The plane should be attractive to cargo haulers because it has a payload capacity nearly identical to the 747-400 freighter while offering a 25% improvement in fuel efficiency, emissions and operating costs. Technological improvements include a new carbon-fiber composite wing and fuel-efficient engines. With a range of 4,410 nautical miles, the 777X will enable airlines to make fewer stops and reduce landing fees on long-haul routes. 

Relationship with Airbus sours

Qatar Airways also placed a firm order for 25 737-10 aircraft and purchase rights for 25 additional airplanes, with a total value of $7 billion at list prices.   

Qatar Airways predictably spurned Airbus’ new A350 large freighter after taking Airbus to court in December over complaints that exterior paint on its A350 passenger planes is deteriorating and jeopardizing safety. Airbus says the paint issues are cosmetic. 

The dispute between an airline and major aircraft manufacturer has gotten unusually nasty, with the carrier grounding 21 A350 aircraft, canceling an order for 50 Airbus A321 neo single-aisle passenger jets and releasing a video  showing the alleged damage on its A350s. 

Qatar Airways, which is seeking $600 million in damages, said the surface degradation exposes aircraft’s lightning protection system to damage and the underlying composite structure to moisture and ultraviolet light. Other defects include cracking in the composite fuselage and damage around many rivets. It is demanding Airbus investigate the root cause of the problem and determine if repairs will correct it. 

Demand for air cargo accelerated during the COVID pandemic with the drastic reduction in international passenger flights, the surge in e-commerce orders and extensive delays in ocean shipping. Boeing forecasts that the global freighter fleet will grow by 70% in the next 20 years as international trade and e-commerce continue to flourish.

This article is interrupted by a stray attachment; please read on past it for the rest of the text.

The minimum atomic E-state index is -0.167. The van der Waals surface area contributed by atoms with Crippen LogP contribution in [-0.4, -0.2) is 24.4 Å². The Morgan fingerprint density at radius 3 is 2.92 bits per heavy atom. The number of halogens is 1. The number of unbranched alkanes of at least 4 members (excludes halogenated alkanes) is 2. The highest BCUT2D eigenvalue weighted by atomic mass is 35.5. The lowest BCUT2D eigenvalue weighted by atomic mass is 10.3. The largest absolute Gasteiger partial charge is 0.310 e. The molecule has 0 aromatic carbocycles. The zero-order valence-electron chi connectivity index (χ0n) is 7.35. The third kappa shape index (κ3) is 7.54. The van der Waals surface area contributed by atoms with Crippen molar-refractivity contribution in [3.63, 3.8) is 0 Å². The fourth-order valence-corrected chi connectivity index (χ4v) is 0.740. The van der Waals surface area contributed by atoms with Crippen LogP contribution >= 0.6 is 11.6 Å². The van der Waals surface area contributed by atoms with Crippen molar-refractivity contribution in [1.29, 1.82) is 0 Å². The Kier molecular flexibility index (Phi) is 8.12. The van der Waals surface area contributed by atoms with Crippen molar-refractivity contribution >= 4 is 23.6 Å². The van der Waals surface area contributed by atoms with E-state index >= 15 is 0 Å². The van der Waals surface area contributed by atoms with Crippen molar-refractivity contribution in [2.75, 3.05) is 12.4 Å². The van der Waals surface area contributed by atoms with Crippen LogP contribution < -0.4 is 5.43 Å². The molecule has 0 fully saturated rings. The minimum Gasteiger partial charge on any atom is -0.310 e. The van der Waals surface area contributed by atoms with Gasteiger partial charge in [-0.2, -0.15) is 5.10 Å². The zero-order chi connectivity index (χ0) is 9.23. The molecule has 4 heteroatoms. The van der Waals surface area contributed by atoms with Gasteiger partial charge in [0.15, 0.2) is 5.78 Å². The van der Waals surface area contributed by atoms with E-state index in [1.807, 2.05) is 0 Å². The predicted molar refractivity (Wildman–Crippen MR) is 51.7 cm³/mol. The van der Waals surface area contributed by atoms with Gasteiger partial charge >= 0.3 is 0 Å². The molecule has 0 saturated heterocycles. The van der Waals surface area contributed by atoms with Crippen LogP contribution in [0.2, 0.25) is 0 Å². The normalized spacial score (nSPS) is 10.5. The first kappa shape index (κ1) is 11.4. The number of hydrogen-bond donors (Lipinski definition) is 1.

Boeing has dominated the factory-built freighter market for years, with Airbus completely on the sidelines after pulling the plug on the A330-200 medium-size freighter last decade due to lackluster sales. Airbus has now reengaged with the introduction of a freighter version of its popular A350 twin-aisle passenger jet and since November has secured 15 orders from Singapore Airlines, CMA CGM and Air Lease Corp. (NYSE: AL). 

Boeing  booked record orders for new and converted freighters last year, including 84 orders for 767, 777 and 747 freighters, driven by e-commerce growth and demand for faster, more reliable transport amid widespread logjams in ocean shipping. That exceeded the previous record of 80 production freighters set in 2020. During the year it also opened, or made plans for, 10 new assembly lines around the world for passenger-to-freighter conversions.

Click here for more FreightWaves/American Shipper stories by Eric Kulisch.


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Eric Kulisch

Eric is the Supply Chain and Air Cargo Editor at FreightWaves. An award-winning business journalist with extensive experience covering the logistics sector, Eric spent nearly two years as the Washington, D.C., correspondent for Automotive News, where he focused on regulatory and policy issues surrounding autonomous vehicles, mobility, fuel economy and safety. He has won two regional Gold Medals from the American Society of Business Publication Editors for government coverage and news analysis, and was voted best for feature writing and commentary in the Trade/Newsletter category by the D.C. Chapter of the Society of Professional Journalists. As associate editor at American Shipper Magazine for more than a decade, he wrote about trade, freight transportation and supply chains. Eric is based in Portland, Oregon. He can be reached for comments and tips at [email protected]